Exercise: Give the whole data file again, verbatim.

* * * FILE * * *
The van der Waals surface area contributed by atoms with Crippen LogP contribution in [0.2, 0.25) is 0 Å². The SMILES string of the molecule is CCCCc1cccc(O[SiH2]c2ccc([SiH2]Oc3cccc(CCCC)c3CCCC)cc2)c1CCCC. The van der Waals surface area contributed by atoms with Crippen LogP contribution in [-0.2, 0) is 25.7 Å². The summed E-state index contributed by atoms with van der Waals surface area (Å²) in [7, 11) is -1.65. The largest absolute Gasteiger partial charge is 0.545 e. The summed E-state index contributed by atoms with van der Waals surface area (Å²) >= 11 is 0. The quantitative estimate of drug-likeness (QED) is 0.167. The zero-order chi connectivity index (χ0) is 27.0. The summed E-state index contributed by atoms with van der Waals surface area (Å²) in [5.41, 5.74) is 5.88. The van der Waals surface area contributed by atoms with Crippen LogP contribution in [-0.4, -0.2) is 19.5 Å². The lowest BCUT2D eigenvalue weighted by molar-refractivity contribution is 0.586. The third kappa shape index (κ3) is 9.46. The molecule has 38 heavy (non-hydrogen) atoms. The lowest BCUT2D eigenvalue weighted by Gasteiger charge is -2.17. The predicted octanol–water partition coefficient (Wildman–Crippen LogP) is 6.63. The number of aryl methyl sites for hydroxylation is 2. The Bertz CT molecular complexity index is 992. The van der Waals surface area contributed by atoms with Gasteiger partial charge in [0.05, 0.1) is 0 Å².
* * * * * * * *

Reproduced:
The van der Waals surface area contributed by atoms with Crippen LogP contribution in [0.2, 0.25) is 0 Å². The SMILES string of the molecule is CCCCc1cccc(O[SiH2]c2ccc([SiH2]Oc3cccc(CCCC)c3CCCC)cc2)c1CCCC. The van der Waals surface area contributed by atoms with Crippen LogP contribution in [-0.2, 0) is 25.7 Å². The summed E-state index contributed by atoms with van der Waals surface area (Å²) in [7, 11) is -1.65. The largest absolute Gasteiger partial charge is 0.545 e. The summed E-state index contributed by atoms with van der Waals surface area (Å²) >= 11 is 0. The quantitative estimate of drug-likeness (QED) is 0.167. The zero-order chi connectivity index (χ0) is 27.0. The summed E-state index contributed by atoms with van der Waals surface area (Å²) in [5.41, 5.74) is 5.88. The van der Waals surface area contributed by atoms with Crippen LogP contribution in [-0.4, -0.2) is 19.5 Å². The lowest BCUT2D eigenvalue weighted by molar-refractivity contribution is 0.586. The third kappa shape index (κ3) is 9.46. The molecule has 38 heavy (non-hydrogen) atoms. The lowest BCUT2D eigenvalue weighted by Gasteiger charge is -2.17. The predicted octanol–water partition coefficient (Wildman–Crippen LogP) is 6.63. The number of aryl methyl sites for hydroxylation is 2. The Bertz CT molecular complexity index is 992. The van der Waals surface area contributed by atoms with Gasteiger partial charge in [0.05, 0.1) is 0 Å².